v t e

United States Secretaries of War and the Army

Department of War (1789–1947)

Secretaries of War

B. Lincoln Knox Pickering McHenry Dexter Dearborn Eustis Armstrong Monroe W. Crawford Calhoun Barbour P. Porter Eaton Cass Poinsett Bell Spencer J. Porter Wilkins Marcy G. Crawford Conrad J. Davis Floyd Holt S. Cameron Stanton Schofield Rawlins Belknap A. Taft J. Cameron McCrary Ramsey R. Lincoln Endicott Proctor Elkins Lamont Alger Root W. Taft Wright Dickinson Stimson Garrison Baker Weeks D. Davis Good Hurley Dern Woodring Stimson Patterson Royall

Assistant Secretaries of War

Scott Watson Tucker Wolcott Dana Eckert Grant Doe Meiklejohn Sanger Oliver Breckinridge Ingraham Crowell Williams Wainwright D. Davis MacNider Robbins Hurley Payne Woodring L. Johnson Patterson McCloy Petersen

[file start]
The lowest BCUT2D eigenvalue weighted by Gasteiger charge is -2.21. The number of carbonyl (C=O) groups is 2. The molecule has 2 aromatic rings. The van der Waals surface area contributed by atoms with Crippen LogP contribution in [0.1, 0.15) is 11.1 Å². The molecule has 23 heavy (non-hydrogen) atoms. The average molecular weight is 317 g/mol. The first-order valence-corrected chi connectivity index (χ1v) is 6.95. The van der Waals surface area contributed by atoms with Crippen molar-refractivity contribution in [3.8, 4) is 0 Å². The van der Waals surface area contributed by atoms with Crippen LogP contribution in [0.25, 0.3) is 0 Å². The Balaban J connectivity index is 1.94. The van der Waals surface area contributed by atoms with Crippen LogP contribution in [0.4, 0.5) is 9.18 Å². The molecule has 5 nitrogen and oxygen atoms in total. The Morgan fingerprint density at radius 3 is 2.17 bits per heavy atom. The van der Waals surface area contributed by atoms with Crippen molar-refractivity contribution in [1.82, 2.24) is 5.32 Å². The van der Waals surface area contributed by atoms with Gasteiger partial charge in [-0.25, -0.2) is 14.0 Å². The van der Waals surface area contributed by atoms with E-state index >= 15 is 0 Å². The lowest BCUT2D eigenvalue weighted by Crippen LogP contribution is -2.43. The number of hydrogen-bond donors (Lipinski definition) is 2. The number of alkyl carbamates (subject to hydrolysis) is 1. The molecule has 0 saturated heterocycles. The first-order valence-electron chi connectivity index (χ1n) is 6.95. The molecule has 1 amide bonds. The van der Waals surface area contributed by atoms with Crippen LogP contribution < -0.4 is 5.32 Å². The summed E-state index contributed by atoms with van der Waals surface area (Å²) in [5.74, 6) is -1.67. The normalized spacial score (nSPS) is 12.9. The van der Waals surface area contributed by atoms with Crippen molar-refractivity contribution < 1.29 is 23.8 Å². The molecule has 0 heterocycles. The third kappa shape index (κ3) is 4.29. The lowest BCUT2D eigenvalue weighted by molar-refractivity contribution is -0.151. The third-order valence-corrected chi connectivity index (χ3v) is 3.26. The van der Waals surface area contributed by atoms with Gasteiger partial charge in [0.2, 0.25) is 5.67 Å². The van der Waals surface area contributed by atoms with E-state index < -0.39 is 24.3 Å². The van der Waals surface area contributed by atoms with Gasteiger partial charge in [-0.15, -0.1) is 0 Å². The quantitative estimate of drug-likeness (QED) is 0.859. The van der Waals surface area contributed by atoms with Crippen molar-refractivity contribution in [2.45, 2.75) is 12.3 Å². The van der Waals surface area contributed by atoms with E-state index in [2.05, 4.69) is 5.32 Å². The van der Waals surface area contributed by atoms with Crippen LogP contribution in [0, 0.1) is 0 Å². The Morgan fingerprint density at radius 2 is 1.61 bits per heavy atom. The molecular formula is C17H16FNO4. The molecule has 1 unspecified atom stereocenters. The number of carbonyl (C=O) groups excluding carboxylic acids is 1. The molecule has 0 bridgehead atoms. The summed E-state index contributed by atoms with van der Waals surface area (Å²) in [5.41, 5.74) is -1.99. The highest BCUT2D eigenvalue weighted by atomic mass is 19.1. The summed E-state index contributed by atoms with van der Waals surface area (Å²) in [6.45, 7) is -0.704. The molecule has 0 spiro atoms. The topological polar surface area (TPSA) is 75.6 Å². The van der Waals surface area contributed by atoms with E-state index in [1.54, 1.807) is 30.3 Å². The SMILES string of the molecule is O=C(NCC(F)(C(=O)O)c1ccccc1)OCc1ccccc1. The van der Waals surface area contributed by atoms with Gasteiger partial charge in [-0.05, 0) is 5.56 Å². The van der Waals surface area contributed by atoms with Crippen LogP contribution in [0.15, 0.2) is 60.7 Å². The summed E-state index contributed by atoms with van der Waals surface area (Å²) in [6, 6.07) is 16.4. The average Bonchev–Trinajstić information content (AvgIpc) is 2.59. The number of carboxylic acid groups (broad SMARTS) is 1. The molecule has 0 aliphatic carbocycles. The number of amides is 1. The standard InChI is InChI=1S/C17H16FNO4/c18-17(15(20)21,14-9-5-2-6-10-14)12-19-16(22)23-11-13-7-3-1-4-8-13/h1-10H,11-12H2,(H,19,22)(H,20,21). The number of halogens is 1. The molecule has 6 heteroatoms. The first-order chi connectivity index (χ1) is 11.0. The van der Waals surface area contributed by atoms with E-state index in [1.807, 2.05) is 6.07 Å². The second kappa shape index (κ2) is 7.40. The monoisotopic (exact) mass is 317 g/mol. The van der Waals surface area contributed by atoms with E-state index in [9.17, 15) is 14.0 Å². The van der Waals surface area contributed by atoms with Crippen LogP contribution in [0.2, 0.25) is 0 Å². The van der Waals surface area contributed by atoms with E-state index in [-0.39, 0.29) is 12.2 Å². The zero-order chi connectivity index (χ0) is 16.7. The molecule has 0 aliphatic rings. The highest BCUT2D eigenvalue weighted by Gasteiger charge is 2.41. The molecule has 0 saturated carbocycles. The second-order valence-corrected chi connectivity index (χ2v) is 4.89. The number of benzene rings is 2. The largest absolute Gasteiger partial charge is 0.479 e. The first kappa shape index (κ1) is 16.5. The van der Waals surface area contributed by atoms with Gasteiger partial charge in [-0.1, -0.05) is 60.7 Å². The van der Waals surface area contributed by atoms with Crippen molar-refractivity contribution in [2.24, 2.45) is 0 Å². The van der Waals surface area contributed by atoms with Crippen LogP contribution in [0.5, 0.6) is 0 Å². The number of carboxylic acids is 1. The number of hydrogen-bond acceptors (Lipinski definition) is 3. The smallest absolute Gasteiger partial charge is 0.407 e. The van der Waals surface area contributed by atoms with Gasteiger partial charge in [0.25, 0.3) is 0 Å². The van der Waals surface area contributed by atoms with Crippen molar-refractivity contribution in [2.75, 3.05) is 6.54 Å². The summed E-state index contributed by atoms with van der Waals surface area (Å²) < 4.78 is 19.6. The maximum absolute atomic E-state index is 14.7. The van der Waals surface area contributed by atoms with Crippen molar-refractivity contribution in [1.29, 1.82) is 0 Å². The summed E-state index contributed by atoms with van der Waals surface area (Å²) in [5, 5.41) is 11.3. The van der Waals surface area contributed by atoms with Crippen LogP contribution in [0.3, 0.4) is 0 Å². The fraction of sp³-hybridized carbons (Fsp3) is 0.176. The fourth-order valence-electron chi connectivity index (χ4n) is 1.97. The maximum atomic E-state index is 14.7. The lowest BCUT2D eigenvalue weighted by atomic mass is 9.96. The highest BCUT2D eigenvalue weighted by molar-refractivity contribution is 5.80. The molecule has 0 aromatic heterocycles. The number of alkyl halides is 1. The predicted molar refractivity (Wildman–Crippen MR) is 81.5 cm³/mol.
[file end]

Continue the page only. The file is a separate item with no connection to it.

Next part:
Under Secretaries of War

Patterson Royall Draper

Department of the Army (1947–present)

Secretaries of the Army

Royall Gray Pace Stevens Brucker Stahr Vance Ailes Resor Froehlke Callaway Hoffmann C. Alexander Marsh Stone West Caldera White Harvey Geren McHugh Fanning Esper

Under Secretaries of the Army

Draper Gray Voorhees A. Alexander Bendetsen E. Johnson Slezak Finucane Milton Ailes Ignatius Resor McGiffert Beal BeLieu Staudt Augustine LaBerge Ambrose Stone Shannon Reeder Walker Rostker Dahlberg Brownlee Geren Ford Westphal Carson Murphy McCarthy

Authority control

WorldCat Identities VIAF: 11329476 LCCN: n86099098 SN